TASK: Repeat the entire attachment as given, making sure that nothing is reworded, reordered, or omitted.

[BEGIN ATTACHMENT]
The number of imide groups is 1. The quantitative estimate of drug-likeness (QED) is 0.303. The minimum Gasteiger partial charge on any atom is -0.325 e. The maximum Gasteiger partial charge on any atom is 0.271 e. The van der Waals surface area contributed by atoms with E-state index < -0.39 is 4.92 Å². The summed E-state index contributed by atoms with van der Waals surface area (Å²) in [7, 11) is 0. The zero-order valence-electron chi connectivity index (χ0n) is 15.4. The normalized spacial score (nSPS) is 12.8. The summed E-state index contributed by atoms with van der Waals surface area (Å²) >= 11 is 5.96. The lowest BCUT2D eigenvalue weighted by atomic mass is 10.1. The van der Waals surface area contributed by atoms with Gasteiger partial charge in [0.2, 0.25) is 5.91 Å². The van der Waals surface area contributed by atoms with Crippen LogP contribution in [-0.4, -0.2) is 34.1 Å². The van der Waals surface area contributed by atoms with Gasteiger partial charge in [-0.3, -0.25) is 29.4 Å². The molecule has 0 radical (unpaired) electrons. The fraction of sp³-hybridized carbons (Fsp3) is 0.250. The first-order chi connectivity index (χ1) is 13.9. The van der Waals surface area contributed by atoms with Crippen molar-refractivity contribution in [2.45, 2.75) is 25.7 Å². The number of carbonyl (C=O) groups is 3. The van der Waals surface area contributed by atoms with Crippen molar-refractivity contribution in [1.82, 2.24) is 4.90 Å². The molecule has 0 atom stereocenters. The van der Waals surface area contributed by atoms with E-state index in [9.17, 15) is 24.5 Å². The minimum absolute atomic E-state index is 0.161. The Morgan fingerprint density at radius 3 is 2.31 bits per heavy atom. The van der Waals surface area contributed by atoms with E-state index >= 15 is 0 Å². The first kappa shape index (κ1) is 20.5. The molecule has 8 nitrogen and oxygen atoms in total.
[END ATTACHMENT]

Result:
The number of imide groups is 1. The quantitative estimate of drug-likeness (QED) is 0.303. The minimum Gasteiger partial charge on any atom is -0.325 e. The maximum Gasteiger partial charge on any atom is 0.271 e. The van der Waals surface area contributed by atoms with E-state index < -0.39 is 4.92 Å². The summed E-state index contributed by atoms with van der Waals surface area (Å²) in [7, 11) is 0. The zero-order valence-electron chi connectivity index (χ0n) is 15.4. The normalized spacial score (nSPS) is 12.8. The summed E-state index contributed by atoms with van der Waals surface area (Å²) >= 11 is 5.96. The lowest BCUT2D eigenvalue weighted by atomic mass is 10.1. The van der Waals surface area contributed by atoms with Gasteiger partial charge in [0.2, 0.25) is 5.91 Å². The van der Waals surface area contributed by atoms with Crippen LogP contribution in [-0.4, -0.2) is 34.1 Å². The van der Waals surface area contributed by atoms with Gasteiger partial charge in [-0.3, -0.25) is 29.4 Å². The molecule has 0 radical (unpaired) electrons. The fraction of sp³-hybridized carbons (Fsp3) is 0.250. The first-order chi connectivity index (χ1) is 13.9. The van der Waals surface area contributed by atoms with Crippen molar-refractivity contribution in [2.45, 2.75) is 25.7 Å². The number of carbonyl (C=O) groups is 3. The van der Waals surface area contributed by atoms with Crippen molar-refractivity contribution in [1.82, 2.24) is 4.90 Å². The molecule has 0 atom stereocenters. The van der Waals surface area contributed by atoms with E-state index in [9.17, 15) is 24.5 Å². The minimum absolute atomic E-state index is 0.161. The Morgan fingerprint density at radius 3 is 2.31 bits per heavy atom. The van der Waals surface area contributed by atoms with E-state index >= 15 is 0 Å². The first kappa shape index (κ1) is 20.5. The molecule has 8 nitrogen and oxygen atoms in total.